Employers want personality tests to be the silver bullet for weeding out problem candidates and delivering the perfect ones to the door, but they're not. Claiming that only one type of person can do any job, and firing good candidates because they failed an evaluation is pretty silly and can lead to a company developing a monoculture instead of good, diverse teams .

Ultimately, you should treat the experience as a mutual aptitude test. If a candidate "fails" solely on their personality test, it indicates that the employer is looking for people who think and act a certain way, rather than hiring people for their unique talents. They also think it's okay to make hiring decisions based on evidence of limited relevance, rather than knowing and knowing. Is that a culture you want to belong to?

jayne thompson

Jayne is a B2B Technology Writer and Editorial Director here at Truity. When she's not writing to meet a deadline, she talks about personality psychology and conspiracy theories. Jayne is a true Ambiverte, only INTJ and Enneagram 1. She lives in the UK with her husband and daughters. Find Jayne underwhite rose font.

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About the clinical assessor

Steven Melendy, PsyD., is a clinical psychologist who received his PhD from the Wright Institute in Berkeley, California. He specializes in using evidence-based approaches in his work with individuals and groups. Steve has worked with diverse populations and in a variety of settings from community clinics to SF General Hospital. He firmly believes in the importance of self-care, good friendships and humor whenever possible.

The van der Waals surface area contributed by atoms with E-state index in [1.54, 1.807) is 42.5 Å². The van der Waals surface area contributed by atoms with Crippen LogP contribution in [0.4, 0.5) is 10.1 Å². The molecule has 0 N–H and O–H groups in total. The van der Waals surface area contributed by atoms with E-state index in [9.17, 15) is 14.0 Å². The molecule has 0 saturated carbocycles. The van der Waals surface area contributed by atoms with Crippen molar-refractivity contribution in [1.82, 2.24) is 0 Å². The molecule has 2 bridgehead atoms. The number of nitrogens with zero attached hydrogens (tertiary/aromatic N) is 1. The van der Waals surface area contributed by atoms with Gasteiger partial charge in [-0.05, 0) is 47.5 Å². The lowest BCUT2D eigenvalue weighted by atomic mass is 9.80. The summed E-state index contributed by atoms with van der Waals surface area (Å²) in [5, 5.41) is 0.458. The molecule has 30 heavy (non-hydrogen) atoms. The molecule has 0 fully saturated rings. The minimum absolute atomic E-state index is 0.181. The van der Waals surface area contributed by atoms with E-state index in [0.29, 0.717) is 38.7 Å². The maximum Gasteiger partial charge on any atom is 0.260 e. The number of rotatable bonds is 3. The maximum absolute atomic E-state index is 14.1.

Anita S. (not verified)Dice...

3 years 6 months ago

I would like to point out that these tests work well to exclude jobs that would not be suitable for employees. As a stay-at-home mom returning to work after 18 years, I applied for everything and was quite devastated when my call went unanswered. I decided to dig deeper and try to see myself through the interviewer's eyes. I started with some personality tests commonly used by employers. The accuracy of these tests opened my eyes to a new level of enlightenment. I saw coping patterns, strengths and weaknesses that were missing from my resume. I've stopped applying for everything and have focused on jobs that match my skill level and personality type.

I also saw red flags in my test results that distracted potential employers. My penchant for multitasking was like a person who routinely bites off more than they can chew. For example, my testing has highlighted patterns where I'm wearing many different hats, which can lead to a feeling of overwhelm and distraction. The reality couldn't be further from the truth. Age has taught me to say "no" to tasks that don't fit my schedule or bring me joy. However, this trait looks like a disadvantage on your face without qualifying for an employer. When an interviewer raised concerns, I simply said, “I don't think there is a mother who doesn't balance multiple responsibilities in a dynamic family. Also, I'm more of a stay-at-home mom in my community and enjoy volunteering. At this point in my life, I need to be able to achieve my professional goals. I don't see that the problem is what I assume. The problem is how I use my time. and take care of myself.” Job offer in 24 hours. But I've also received other offers from other employers because I went through the interviews with a better understanding of the culture and needs of the office. Understanding me as a complete package from the point of view of an employer was a great help. Use your test scores as a tool to negotiate what to expect from your next employer. Remember that employer-employee relationships are not a one-way street. You are an asset that should not be wasted in an environment incompatible with work.